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There is no wrong answer as to where to put the extra night.

Enjoy!
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Old Feb 24th, 2023, 06:08 PM
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Some extra replies popped in out of order, some sort of site management maybe. Anyway, thank you!

Although unfamiliar with this area, we are seasoned travelers and are aware of the pitfalls. I too, sometimes see itineraries like “London, Paris, Venice, Rome, Athens - 2 nights each.” 🧐 But France is the size of Texas (so I heard; please don’t fact check me &#128521 and I do not consider it a day lost when we check out of an accommodation and tour en route to the next. Plus, Bordeaux may have deleted after the advice. I am so grateful for this forum!

Ha Stududley! The extra night in Nice put us in Aix on a Sunday. 🤯 Not sure why that’s dreaded but, can it be survived if we wake up, eat, check out and head for the Luberon Villages? Should we make a B-Line for the Isle de Sorgue Sunday market or steer clear? Maybe do that village in the afternoon or return from Saint Remy.

I am also digesting your proposed route from Nice to Aix. I was looking at Rick Steves “inland Riviera” that goes through Vence, Grasse. Is that scenic? If I have learned anything, the journey between these destinations is part of the whole experience in this region.

I booked flights so now I’m ready to book hotels if Nice - Aix - Saint Remy - Beaune works. The nights are 4, 2, 5, 5 then one at the Château.

Actually, I will take one night off Saint Remy and put it in Aix, because a kind blogger really wants me to see Arles so that’s what we will do!
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Old Feb 24th, 2023, 09:17 PM
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I think I just sent you my Provence itinerary. Read page 2. On Sundays, non-touristy cities & villages in France have almost all non-food shops closed. Monday morning also. If you want to visit museums & churches - you can do that (some museums are closed Monday). But If you want to enjoy my wife's favorite shopping city in France and feel the "vibe" - you're outa luck. Some shops will open around 2:30 on Monday. The Luberon is a better place to be on Sunday. Gordes & Roussillon are the touristy places that have shops open. Actually St Remy also. You might consider visiting St Remy first, then Aix. That will probably place you in Aix on one of their market days - which are fabulous.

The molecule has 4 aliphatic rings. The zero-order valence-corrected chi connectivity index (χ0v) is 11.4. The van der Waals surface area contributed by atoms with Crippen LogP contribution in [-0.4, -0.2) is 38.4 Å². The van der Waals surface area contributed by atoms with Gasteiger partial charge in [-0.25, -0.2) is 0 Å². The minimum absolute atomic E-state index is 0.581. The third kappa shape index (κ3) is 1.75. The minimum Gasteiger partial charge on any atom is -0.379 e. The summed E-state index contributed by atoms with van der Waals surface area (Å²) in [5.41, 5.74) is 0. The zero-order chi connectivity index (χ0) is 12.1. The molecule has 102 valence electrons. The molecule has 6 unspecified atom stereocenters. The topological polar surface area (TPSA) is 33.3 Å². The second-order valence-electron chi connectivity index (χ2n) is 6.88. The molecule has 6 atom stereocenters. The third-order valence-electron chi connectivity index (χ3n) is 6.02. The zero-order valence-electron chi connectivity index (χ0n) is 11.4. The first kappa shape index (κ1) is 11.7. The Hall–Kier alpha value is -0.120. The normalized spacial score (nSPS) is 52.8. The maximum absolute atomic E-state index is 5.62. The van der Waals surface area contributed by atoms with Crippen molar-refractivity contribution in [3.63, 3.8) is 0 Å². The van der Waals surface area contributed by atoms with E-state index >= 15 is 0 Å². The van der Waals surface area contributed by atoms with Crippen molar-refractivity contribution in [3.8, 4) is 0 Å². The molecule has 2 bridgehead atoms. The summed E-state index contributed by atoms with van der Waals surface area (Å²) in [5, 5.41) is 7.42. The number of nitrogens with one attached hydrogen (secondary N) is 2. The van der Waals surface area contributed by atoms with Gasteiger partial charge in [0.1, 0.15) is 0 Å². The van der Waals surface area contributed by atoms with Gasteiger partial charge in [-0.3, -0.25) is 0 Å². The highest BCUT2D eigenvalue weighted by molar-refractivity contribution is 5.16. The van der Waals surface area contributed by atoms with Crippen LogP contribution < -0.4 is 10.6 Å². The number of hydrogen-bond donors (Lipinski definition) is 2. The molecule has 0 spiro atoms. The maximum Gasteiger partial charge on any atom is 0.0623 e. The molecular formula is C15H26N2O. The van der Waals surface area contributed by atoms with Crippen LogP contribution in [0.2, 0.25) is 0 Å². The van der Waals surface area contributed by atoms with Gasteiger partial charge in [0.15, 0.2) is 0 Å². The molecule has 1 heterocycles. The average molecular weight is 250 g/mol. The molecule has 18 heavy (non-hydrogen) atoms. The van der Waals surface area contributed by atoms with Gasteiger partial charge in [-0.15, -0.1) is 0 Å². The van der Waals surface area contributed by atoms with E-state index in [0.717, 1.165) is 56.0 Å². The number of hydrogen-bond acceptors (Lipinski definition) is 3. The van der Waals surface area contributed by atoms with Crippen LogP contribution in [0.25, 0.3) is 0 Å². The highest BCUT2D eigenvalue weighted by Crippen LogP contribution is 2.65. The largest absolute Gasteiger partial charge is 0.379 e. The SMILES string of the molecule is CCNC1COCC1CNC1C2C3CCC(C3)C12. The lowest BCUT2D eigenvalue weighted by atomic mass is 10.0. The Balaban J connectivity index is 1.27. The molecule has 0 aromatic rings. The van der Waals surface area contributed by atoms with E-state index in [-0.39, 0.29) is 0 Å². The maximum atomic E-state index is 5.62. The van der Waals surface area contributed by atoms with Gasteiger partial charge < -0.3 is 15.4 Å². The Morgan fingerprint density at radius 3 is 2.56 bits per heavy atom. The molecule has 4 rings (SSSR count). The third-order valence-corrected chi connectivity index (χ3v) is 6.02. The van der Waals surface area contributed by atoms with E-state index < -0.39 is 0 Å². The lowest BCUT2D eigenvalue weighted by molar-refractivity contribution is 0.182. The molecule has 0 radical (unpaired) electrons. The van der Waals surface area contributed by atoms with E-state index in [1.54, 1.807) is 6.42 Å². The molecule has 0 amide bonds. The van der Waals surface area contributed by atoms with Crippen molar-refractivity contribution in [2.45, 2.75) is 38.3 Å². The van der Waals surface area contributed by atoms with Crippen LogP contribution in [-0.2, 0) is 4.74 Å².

I would not go to the market in l'Isle sur la Sorgue on Sunday unless you can arrive by 8:30- 9 AM. It will be a zoo around 10:30. Like almost all markets in France, it will be closed by 2PM. Except for the permanent antique shops.

I will e-mail you my Normandy & Brittany itinerary.

Stu Dudley
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Old Feb 25th, 2023, 05:33 AM
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I would visit Arles from Saint-Rémy, not Aix, as the distance is far less. No doubt an extra night of dining in Aix would not go amiss. But if your stay in Saint Remy stretches through Saturday night, the Saturday morning market in Arles is terrific and you can pick up a delicacy to bring home to your apartment.

Key to enjoying Sunday night in Aix is to have reserved at a restaurant, since many are closed. Sunday lunch is very popular, so also should be reserved if you’d rather make that your main meal. Poivre d’Âne is open Sunday evening and recommendable.

Musée Granet closed Monday, but Vasarely open, if either is important to you.

Not sure where Mr Steves wants to send you after Grasse, but if it’s Moustiers Sainte Marie, Manosque and Apt, I agree with him. It would be a vastly slower drive than the same distance through Texas, guaranteed. Perhaps cut down through Pertuis if becoming short of time.

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Old Feb 25th, 2023, 10:59 AM
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Definitely you should go to Arles from St. Remy. It is closer than from Aix and Aix has some traffic on the ring roads getting out (and some tolls). I assume you will also hit Les Baux. BTW, getting to the Luberon and then to St. Remy is kind of a circular route to get there.